That might happen, but might also not happen.
Lybia has more contact to us hedonistic westerners than Iran in it's times. The common populace of the cities will be very hard fetched to go the fundamentalist road to 100% sharia law.
Just because you have Islamic rebels doesn't make them fundamentalist.

Never trust an islamic rebel mate. Look at history. The US supported islamic rebels in Afghanistan. In the end Afghanistan was transformed into a religious hell hole.

BTW who are you Steiner and I don't think you're 23 years old ;)

Well youre right I'm actually 21 years old and I'm a big fan of Forgotten Hope 2. Im playing it for about 5 years now. Why I post about Libya is because I cant stand this rebel Hype in the media anymore. So much people think that the rebels are the good freedom loving guys. That is not the case. These are the people who want to transform the country into a religious Dictatorship with all the "nice" little things as you can see in Iran. Sure Gaddafi is a Dictator and he has committed a lot of crimes but at least he is predictable and he helped the west against islamic rebels like Al Quaida after 9/11.

Off-Topic / Re: Gaddafi and Libya
« on: 23-08-2011, 12:08:47 »
If the Islamic Rebels win this civil war, the country will be transformed into a Islamic Caliphate with the Sharia as the supreme Law of the Land.  Equal rights for women will disapear. Public hangings for homosexuals and stonings will be a common thing in Libya.

Thank you Nato for bombing Libya back into the MIDDLE AGE!!! >:(

I still hope the Libyan Army can turn the rudder around.

The left one is so cute. :o :-*

Off-Topic / Re: Gaddafi and Libya
« on: 23-08-2011, 12:08:43 »
Got any unbiased sources?  ;D

They are unbiased.  :)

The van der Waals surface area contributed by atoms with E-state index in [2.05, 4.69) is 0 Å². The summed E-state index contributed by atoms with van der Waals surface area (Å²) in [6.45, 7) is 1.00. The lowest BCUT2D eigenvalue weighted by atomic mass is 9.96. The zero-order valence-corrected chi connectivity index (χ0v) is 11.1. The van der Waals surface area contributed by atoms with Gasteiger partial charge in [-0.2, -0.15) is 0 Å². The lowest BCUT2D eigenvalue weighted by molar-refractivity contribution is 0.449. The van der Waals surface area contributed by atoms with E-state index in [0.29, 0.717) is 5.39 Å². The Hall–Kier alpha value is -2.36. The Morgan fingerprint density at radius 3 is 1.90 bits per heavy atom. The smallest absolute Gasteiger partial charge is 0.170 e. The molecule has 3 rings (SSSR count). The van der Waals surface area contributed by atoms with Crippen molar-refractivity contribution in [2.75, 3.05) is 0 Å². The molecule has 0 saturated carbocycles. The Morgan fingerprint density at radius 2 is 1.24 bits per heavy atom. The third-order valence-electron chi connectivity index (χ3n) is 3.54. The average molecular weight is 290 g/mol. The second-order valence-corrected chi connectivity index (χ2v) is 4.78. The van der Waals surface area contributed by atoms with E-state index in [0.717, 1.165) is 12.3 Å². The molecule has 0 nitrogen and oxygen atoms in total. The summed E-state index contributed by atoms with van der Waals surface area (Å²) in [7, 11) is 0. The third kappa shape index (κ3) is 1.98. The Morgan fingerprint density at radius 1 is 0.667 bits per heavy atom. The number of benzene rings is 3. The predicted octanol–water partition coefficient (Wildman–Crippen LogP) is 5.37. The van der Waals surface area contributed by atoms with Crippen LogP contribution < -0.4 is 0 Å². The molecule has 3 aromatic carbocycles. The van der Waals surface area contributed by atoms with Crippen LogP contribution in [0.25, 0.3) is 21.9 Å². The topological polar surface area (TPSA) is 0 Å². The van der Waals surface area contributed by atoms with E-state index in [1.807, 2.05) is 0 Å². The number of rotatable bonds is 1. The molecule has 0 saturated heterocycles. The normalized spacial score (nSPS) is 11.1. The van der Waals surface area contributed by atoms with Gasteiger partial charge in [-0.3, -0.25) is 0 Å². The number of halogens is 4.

Off-Topic / Re: Gaddafi and Libya
« on: 23-08-2011, 11:08:45 »
Oh yes, because Western people are thrilled by the sight of us yelling Allahu Ekber. It ain't free, we're taking a break while our future enemy starts settling in.
We can sit here and dismisses the Arab spring and the Libya revolution as a farce, and as "Future enemies", or we can give them the time and maybe see new stable governments. You know there is already a stable national transition council with heavy western support. So Libya already has the framework for a stable government.

The Arab Spring or the Jasmine Spring as we call it is most certainly not a farce but something everybody should keep their eyes on. The rebels in Libya do have some Al-Qaeda connections, there are known Islamists among them and its really not similar to the situation we had in Tunisia or Egypt. Look at Syria now, people cutting eachothers heads off and hanging dead babies around and about. This doesn't feel like the sweep of freedom one bit.

Absolutely correct mate. Unfortunately most of the western people really believe that this Arab Spring is about establishing a western style democracy. The only thing we will get is a religious theocracy like in Iran or worse a second Somalia.

If you have to choose between two bastards, choose the one you already know. Thats why I'm wishing Colonel Gaddafi and the Libyan Army all the best.  :)